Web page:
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New study in UK finds neonics.....

Barrel Char Wood Products


Registered Member
Mar 7, 2014
Newark, De
Yeah, neonics get the brunt of the blame because they're a single, man-made source that's easy to point the finger at. But like most things in science/nature the answer is significantly more complex.


Honey Master
Registered Member
Jan 10, 2014
First report:
Neonics are only 1/5 of the problem. 1/5 is still a pretty big fraction. The fact that they're not too sure about which factors affect bees and that this study could not be carried out in best conditions also makes me hesitant to accept that it is 'only' 1/5.
The first study quotes Woodcock saying that:
"It needs to be taken in a very holistic perspective, you can't just say as long as we can save the bees everything else can go to hell, that's not where you want to be at,"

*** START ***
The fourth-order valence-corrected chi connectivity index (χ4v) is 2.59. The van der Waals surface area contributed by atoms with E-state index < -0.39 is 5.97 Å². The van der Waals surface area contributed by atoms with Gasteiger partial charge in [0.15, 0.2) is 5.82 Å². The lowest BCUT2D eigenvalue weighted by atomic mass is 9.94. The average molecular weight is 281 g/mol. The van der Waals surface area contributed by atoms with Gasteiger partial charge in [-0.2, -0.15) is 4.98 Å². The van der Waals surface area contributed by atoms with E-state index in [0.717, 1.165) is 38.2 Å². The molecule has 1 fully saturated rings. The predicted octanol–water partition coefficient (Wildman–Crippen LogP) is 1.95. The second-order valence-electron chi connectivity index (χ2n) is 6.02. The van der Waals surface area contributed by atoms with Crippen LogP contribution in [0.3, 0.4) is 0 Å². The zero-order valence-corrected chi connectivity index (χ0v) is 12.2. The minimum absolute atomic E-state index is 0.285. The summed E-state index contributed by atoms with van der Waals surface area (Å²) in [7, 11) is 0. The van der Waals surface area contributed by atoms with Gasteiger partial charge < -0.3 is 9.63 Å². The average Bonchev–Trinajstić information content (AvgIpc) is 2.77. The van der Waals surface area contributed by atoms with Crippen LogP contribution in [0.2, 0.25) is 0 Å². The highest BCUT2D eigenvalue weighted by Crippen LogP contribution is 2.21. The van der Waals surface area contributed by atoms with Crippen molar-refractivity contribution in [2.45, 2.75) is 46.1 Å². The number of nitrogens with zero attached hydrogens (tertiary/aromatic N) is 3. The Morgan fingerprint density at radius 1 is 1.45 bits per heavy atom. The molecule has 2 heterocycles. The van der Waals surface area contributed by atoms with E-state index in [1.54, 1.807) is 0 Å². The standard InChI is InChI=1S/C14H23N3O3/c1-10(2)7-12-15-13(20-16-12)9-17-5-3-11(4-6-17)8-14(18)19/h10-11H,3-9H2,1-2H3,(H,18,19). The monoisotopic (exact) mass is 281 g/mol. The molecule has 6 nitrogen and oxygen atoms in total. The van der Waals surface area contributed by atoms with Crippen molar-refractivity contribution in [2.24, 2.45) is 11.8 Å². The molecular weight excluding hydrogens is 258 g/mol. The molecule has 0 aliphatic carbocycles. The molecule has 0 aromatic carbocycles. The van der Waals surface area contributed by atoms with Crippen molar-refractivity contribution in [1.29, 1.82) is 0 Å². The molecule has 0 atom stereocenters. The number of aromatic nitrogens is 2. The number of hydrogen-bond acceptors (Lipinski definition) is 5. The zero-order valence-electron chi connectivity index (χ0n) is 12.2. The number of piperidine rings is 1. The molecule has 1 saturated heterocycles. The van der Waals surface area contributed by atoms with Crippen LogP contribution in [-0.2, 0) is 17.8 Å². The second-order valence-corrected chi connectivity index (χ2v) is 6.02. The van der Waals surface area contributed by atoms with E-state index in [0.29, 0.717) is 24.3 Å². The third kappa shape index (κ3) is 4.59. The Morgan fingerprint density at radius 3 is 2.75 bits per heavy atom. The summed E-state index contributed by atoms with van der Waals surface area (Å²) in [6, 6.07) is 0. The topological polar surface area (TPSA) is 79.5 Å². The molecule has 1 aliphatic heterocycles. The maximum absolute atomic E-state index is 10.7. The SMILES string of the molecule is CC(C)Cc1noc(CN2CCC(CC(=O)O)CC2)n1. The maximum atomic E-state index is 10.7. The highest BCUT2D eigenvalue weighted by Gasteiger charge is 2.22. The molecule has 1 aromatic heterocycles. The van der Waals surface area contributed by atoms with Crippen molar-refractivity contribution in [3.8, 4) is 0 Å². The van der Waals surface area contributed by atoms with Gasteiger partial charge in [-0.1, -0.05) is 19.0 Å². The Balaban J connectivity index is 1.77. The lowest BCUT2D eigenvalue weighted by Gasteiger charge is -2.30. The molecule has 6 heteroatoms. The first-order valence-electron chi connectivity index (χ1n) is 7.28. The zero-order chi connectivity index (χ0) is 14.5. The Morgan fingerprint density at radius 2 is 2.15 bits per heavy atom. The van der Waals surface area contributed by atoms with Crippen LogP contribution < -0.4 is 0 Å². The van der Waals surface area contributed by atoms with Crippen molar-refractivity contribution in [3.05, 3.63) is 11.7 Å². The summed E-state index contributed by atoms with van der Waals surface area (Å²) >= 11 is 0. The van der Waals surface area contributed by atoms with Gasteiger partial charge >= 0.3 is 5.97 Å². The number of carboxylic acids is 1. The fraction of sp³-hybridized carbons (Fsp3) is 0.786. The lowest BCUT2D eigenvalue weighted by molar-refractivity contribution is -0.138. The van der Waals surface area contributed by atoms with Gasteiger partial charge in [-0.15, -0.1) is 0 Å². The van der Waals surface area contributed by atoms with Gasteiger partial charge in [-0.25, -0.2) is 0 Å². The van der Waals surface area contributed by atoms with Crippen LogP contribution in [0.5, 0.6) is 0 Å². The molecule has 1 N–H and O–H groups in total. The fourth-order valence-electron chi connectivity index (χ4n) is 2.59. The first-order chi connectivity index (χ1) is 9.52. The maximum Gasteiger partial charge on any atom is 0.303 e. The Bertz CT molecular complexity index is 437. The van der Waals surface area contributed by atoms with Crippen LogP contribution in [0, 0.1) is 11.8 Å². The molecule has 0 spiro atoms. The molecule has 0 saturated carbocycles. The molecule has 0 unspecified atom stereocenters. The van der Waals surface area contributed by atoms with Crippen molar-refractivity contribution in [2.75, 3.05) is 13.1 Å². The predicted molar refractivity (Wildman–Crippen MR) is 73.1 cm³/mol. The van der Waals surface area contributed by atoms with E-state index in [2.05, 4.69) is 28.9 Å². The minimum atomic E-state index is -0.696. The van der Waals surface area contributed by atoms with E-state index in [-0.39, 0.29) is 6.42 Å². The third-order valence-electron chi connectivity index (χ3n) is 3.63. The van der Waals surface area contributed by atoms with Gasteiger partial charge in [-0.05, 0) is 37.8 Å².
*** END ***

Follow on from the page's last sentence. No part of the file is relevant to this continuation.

Second report: http://www.businessinsider.com/r-long-term-study-links-neonicotinoids-to-wild-bee-declines-2016-8
Another report about the same study says that neonics increases risk of population decline by 3 times. It quotes that:
"Woodcock's team said this should add to the body of evidence being considered in a review of neonicotinoid risks to bees..." So it seems to be saying neonics are bad and this study piles more evidence that they should be avoided.

So as usual, studies can be reported in whichever way sounds best for the writer's bias. I wonder what the result of the review of the neonics ban will be and what excuse they'll have for it
Barrel Char Wood Products

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